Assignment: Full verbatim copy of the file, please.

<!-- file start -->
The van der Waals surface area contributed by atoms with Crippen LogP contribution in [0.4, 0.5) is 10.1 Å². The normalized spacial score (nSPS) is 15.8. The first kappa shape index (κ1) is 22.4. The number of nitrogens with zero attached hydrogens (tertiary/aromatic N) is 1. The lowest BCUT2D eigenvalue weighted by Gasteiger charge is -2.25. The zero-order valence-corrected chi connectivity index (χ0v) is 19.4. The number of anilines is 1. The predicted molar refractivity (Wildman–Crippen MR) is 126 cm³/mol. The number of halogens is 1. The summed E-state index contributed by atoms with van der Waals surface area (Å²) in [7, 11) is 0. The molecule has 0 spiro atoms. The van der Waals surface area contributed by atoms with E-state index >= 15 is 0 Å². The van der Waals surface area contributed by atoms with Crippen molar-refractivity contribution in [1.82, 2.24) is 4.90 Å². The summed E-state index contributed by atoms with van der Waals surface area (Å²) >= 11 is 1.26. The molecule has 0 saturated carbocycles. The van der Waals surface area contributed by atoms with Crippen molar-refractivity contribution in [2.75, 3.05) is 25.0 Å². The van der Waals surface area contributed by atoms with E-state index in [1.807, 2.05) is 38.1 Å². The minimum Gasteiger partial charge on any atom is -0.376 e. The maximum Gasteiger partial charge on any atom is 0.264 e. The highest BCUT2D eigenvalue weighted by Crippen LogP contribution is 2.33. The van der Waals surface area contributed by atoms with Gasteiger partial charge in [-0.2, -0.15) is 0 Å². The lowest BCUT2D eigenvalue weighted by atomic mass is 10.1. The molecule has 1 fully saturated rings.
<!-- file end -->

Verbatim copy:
The van der Waals surface area contributed by atoms with Crippen LogP contribution in [0.4, 0.5) is 10.1 Å². The normalized spacial score (nSPS) is 15.8. The first kappa shape index (κ1) is 22.4. The number of nitrogens with zero attached hydrogens (tertiary/aromatic N) is 1. The lowest BCUT2D eigenvalue weighted by Gasteiger charge is -2.25. The zero-order valence-corrected chi connectivity index (χ0v) is 19.4. The number of anilines is 1. The predicted molar refractivity (Wildman–Crippen MR) is 126 cm³/mol. The number of halogens is 1. The summed E-state index contributed by atoms with van der Waals surface area (Å²) in [7, 11) is 0. The molecule has 0 spiro atoms. The van der Waals surface area contributed by atoms with E-state index >= 15 is 0 Å². The van der Waals surface area contributed by atoms with Crippen molar-refractivity contribution in [1.82, 2.24) is 4.90 Å². The summed E-state index contributed by atoms with van der Waals surface area (Å²) >= 11 is 1.26. The molecule has 0 saturated carbocycles. The van der Waals surface area contributed by atoms with Crippen molar-refractivity contribution in [2.75, 3.05) is 25.0 Å². The van der Waals surface area contributed by atoms with E-state index in [1.807, 2.05) is 38.1 Å². The minimum Gasteiger partial charge on any atom is -0.376 e. The maximum Gasteiger partial charge on any atom is 0.264 e. The highest BCUT2D eigenvalue weighted by Crippen LogP contribution is 2.33. The van der Waals surface area contributed by atoms with Gasteiger partial charge in [-0.2, -0.15) is 0 Å². The lowest BCUT2D eigenvalue weighted by atomic mass is 10.1. The molecule has 1 fully saturated rings.